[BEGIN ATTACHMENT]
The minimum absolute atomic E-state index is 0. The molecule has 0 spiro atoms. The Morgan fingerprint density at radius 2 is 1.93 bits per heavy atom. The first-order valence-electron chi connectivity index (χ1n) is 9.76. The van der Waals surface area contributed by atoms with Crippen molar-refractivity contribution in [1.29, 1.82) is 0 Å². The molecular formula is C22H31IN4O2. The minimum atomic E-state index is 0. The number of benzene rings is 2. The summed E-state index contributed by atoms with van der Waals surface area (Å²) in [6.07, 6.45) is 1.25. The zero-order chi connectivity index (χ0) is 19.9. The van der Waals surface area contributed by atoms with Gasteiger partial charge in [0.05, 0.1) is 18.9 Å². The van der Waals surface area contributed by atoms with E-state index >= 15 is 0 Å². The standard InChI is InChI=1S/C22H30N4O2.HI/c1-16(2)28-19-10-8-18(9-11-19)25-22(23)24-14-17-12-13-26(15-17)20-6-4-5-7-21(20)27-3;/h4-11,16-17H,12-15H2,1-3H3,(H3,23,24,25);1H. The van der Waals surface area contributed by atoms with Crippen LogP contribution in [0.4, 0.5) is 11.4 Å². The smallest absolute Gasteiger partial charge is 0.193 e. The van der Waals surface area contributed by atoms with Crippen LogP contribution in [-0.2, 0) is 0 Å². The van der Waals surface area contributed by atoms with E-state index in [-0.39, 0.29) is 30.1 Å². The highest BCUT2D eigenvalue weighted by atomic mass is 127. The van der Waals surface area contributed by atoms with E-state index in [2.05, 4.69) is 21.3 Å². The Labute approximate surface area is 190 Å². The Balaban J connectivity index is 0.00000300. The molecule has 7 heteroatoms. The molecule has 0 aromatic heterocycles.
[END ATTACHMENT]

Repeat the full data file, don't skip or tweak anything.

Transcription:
The minimum absolute atomic E-state index is 0. The molecule has 0 spiro atoms. The Morgan fingerprint density at radius 2 is 1.93 bits per heavy atom. The first-order valence-electron chi connectivity index (χ1n) is 9.76. The van der Waals surface area contributed by atoms with Crippen molar-refractivity contribution in [1.29, 1.82) is 0 Å². The molecular formula is C22H31IN4O2. The minimum atomic E-state index is 0. The number of benzene rings is 2. The summed E-state index contributed by atoms with van der Waals surface area (Å²) in [6.07, 6.45) is 1.25. The zero-order chi connectivity index (χ0) is 19.9. The van der Waals surface area contributed by atoms with Gasteiger partial charge in [0.05, 0.1) is 18.9 Å². The van der Waals surface area contributed by atoms with E-state index >= 15 is 0 Å². The standard InChI is InChI=1S/C22H30N4O2.HI/c1-16(2)28-19-10-8-18(9-11-19)25-22(23)24-14-17-12-13-26(15-17)20-6-4-5-7-21(20)27-3;/h4-11,16-17H,12-15H2,1-3H3,(H3,23,24,25);1H. The van der Waals surface area contributed by atoms with Crippen LogP contribution in [0.4, 0.5) is 11.4 Å². The smallest absolute Gasteiger partial charge is 0.193 e. The van der Waals surface area contributed by atoms with Crippen LogP contribution in [-0.2, 0) is 0 Å². The van der Waals surface area contributed by atoms with E-state index in [-0.39, 0.29) is 30.1 Å². The highest BCUT2D eigenvalue weighted by atomic mass is 127. The van der Waals surface area contributed by atoms with E-state index in [2.05, 4.69) is 21.3 Å². The Labute approximate surface area is 190 Å². The Balaban J connectivity index is 0.00000300. The molecule has 7 heteroatoms. The molecule has 0 aromatic heterocycles.